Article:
While at the GWCT, Dent has found herself plunged into a fierce spate of rural controversy. “The ban on hunting came in soon after I arrived, and with it serious concerns that shooting would quickly follow.” So the existing long-term scientific research at the core of the GWCT took on a sense of urgency. The organisation’s flagship Allerton Project had been going on at Loddington estate in Leicestershire since the 1990s but now additional research was needed on driven shooting release. Dent remembers: “We raised funds and started on an important piece of work about gamebird releasing densities on driven shoots, looking at what would be sustainable.”

Dent found herself plunged into rural controversy

Today this study is well recognised as part of a sensible approach to rural conservation but at the time it was quite daring. “Many people thought we would come up with very low release densities,” says Dent. It could have been a tricky moment for the relationship between the GWCT and the country sports community but the science showed answers that shoots found reasonable. “It was entirely truthful,” stresses Dent.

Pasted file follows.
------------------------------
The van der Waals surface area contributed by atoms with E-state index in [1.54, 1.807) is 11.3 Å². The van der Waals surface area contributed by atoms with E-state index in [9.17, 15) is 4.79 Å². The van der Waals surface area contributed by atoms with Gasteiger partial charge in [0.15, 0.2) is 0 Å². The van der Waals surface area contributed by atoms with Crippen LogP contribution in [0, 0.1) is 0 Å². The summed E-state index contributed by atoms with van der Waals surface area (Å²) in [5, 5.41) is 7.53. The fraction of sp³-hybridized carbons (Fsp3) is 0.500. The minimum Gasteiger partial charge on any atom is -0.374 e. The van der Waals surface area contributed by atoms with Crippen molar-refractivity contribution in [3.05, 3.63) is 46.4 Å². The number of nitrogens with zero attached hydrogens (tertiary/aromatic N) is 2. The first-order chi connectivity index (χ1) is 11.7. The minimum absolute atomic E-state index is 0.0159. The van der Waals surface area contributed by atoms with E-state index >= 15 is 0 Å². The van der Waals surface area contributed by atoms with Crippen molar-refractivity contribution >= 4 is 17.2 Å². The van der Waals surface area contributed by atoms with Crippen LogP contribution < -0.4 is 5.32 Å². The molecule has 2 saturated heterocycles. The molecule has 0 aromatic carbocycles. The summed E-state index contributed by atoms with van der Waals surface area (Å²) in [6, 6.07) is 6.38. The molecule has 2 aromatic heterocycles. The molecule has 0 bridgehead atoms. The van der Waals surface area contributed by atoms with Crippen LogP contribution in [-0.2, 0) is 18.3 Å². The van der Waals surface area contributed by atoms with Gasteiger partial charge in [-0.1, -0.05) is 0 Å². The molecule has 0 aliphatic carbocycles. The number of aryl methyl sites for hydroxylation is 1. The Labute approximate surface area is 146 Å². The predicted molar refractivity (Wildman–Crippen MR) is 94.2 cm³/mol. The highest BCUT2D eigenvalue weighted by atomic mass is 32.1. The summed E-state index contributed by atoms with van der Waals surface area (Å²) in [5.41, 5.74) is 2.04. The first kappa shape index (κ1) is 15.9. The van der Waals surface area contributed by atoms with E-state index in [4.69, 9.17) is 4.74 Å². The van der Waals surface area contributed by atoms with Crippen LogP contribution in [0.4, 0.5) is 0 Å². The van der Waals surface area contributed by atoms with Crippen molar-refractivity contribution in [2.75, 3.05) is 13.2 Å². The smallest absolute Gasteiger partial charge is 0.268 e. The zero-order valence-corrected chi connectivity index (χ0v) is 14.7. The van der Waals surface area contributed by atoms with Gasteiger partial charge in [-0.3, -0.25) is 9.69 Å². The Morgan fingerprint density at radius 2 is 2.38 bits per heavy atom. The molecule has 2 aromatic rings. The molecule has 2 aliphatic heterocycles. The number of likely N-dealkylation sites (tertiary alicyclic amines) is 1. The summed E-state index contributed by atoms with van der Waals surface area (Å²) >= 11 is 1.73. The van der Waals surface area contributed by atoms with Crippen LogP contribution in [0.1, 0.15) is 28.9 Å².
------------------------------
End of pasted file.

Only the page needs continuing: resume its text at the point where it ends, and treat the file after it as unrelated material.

“The GWCT talks to everyone and it was a great result that everybody responded well to. We published guidelines and they were adopted immediately. It meant that I could go to the relevant government ministers and show them the evidence in action.” This early success confirmed the position of Dent’s GWCT at the heart of the debate. Her work takes her to Fordingbridge but also the organisation’s bases in Scotland and Wales, the English uplands and the long-running Frome fishery study.

Science in action drives the GWCT

Despite the traveling time, Dent finds time to take in the various game fairs, where her smart navy wellies are much admired. “I did the tweed ribbons round the tops myself,” she smiles. “The tweed matches my favourite skirt.” While her ‘in wellies’ work takes her out to meet country people, she is often in London discussing research and contributing to white papers and strategy plans.  Dent is proud of the GWCT position at the centre of rural policymaking. “Lord Curry came to visit the Allerton Project and saw how our research was put into practice on the ground.